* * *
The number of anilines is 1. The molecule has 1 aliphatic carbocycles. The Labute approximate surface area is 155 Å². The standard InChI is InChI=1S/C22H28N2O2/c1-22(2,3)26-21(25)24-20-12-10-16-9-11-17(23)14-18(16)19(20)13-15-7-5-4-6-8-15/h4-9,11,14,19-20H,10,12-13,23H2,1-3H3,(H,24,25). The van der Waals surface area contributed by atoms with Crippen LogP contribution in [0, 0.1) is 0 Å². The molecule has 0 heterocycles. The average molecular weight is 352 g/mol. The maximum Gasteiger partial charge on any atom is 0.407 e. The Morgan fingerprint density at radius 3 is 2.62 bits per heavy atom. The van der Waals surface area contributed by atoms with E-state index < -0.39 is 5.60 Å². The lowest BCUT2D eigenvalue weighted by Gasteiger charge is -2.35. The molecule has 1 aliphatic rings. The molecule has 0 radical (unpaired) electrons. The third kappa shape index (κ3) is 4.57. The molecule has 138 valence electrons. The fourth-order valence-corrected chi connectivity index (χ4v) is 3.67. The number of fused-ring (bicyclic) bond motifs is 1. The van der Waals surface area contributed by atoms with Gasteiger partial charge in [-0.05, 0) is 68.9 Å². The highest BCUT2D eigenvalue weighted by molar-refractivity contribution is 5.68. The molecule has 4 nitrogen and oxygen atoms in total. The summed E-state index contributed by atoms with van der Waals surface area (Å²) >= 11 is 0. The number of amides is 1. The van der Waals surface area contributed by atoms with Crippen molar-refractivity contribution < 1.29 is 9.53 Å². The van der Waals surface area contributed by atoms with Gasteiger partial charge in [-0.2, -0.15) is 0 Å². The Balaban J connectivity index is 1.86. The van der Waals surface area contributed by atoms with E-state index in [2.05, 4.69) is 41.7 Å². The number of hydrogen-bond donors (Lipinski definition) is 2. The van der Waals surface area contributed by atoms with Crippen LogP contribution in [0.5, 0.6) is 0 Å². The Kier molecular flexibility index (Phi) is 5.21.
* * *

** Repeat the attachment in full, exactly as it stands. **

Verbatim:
The number of anilines is 1. The molecule has 1 aliphatic carbocycles. The Labute approximate surface area is 155 Å². The standard InChI is InChI=1S/C22H28N2O2/c1-22(2,3)26-21(25)24-20-12-10-16-9-11-17(23)14-18(16)19(20)13-15-7-5-4-6-8-15/h4-9,11,14,19-20H,10,12-13,23H2,1-3H3,(H,24,25). The van der Waals surface area contributed by atoms with Crippen LogP contribution in [0, 0.1) is 0 Å². The molecule has 0 heterocycles. The average molecular weight is 352 g/mol. The maximum Gasteiger partial charge on any atom is 0.407 e. The Morgan fingerprint density at radius 3 is 2.62 bits per heavy atom. The van der Waals surface area contributed by atoms with E-state index < -0.39 is 5.60 Å². The lowest BCUT2D eigenvalue weighted by Gasteiger charge is -2.35. The molecule has 1 aliphatic rings. The molecule has 0 radical (unpaired) electrons. The third kappa shape index (κ3) is 4.57. The molecule has 138 valence electrons. The fourth-order valence-corrected chi connectivity index (χ4v) is 3.67. The number of fused-ring (bicyclic) bond motifs is 1. The van der Waals surface area contributed by atoms with Gasteiger partial charge in [-0.05, 0) is 68.9 Å². The highest BCUT2D eigenvalue weighted by molar-refractivity contribution is 5.68. The molecule has 4 nitrogen and oxygen atoms in total. The summed E-state index contributed by atoms with van der Waals surface area (Å²) >= 11 is 0. The number of amides is 1. The van der Waals surface area contributed by atoms with Crippen molar-refractivity contribution < 1.29 is 9.53 Å². The van der Waals surface area contributed by atoms with Gasteiger partial charge in [-0.2, -0.15) is 0 Å². The Balaban J connectivity index is 1.86. The van der Waals surface area contributed by atoms with E-state index in [2.05, 4.69) is 41.7 Å². The number of hydrogen-bond donors (Lipinski definition) is 2. The van der Waals surface area contributed by atoms with Crippen LogP contribution in [0.5, 0.6) is 0 Å². The Kier molecular flexibility index (Phi) is 5.21.